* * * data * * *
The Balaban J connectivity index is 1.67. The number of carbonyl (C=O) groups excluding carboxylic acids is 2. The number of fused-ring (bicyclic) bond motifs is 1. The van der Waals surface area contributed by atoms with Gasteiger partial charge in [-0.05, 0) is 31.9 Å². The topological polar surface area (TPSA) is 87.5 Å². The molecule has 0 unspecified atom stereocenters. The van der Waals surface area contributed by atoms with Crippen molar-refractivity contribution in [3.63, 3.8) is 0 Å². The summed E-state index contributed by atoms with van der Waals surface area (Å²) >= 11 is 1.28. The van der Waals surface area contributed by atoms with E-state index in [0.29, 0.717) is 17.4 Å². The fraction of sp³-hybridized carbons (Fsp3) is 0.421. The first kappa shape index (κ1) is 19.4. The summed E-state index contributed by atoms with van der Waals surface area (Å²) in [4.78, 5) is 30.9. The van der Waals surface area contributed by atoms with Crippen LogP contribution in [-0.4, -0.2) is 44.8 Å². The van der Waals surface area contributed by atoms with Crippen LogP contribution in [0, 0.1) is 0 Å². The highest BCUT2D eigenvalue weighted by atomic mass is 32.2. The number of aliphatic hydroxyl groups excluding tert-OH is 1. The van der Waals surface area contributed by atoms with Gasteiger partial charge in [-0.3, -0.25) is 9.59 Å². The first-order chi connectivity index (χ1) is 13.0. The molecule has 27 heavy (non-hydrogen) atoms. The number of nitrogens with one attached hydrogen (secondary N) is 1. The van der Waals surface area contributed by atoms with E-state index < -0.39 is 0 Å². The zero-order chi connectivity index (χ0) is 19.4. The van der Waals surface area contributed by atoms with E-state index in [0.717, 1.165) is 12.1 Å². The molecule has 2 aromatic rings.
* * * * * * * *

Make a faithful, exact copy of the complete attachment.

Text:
The Balaban J connectivity index is 1.67. The number of carbonyl (C=O) groups excluding carboxylic acids is 2. The number of fused-ring (bicyclic) bond motifs is 1. The van der Waals surface area contributed by atoms with Gasteiger partial charge in [-0.05, 0) is 31.9 Å². The topological polar surface area (TPSA) is 87.5 Å². The molecule has 0 unspecified atom stereocenters. The van der Waals surface area contributed by atoms with Crippen molar-refractivity contribution in [3.63, 3.8) is 0 Å². The summed E-state index contributed by atoms with van der Waals surface area (Å²) >= 11 is 1.28. The van der Waals surface area contributed by atoms with E-state index in [0.29, 0.717) is 17.4 Å². The fraction of sp³-hybridized carbons (Fsp3) is 0.421. The first kappa shape index (κ1) is 19.4. The summed E-state index contributed by atoms with van der Waals surface area (Å²) in [4.78, 5) is 30.9. The van der Waals surface area contributed by atoms with Crippen LogP contribution in [-0.4, -0.2) is 44.8 Å². The van der Waals surface area contributed by atoms with Crippen LogP contribution in [0, 0.1) is 0 Å². The highest BCUT2D eigenvalue weighted by atomic mass is 32.2. The number of aliphatic hydroxyl groups excluding tert-OH is 1. The van der Waals surface area contributed by atoms with Gasteiger partial charge in [-0.3, -0.25) is 9.59 Å². The first-order chi connectivity index (χ1) is 13.0. The molecule has 27 heavy (non-hydrogen) atoms. The number of nitrogens with one attached hydrogen (secondary N) is 1. The van der Waals surface area contributed by atoms with E-state index < -0.39 is 0 Å². The zero-order chi connectivity index (χ0) is 19.4. The van der Waals surface area contributed by atoms with E-state index in [0.717, 1.165) is 12.1 Å². The molecule has 2 aromatic rings.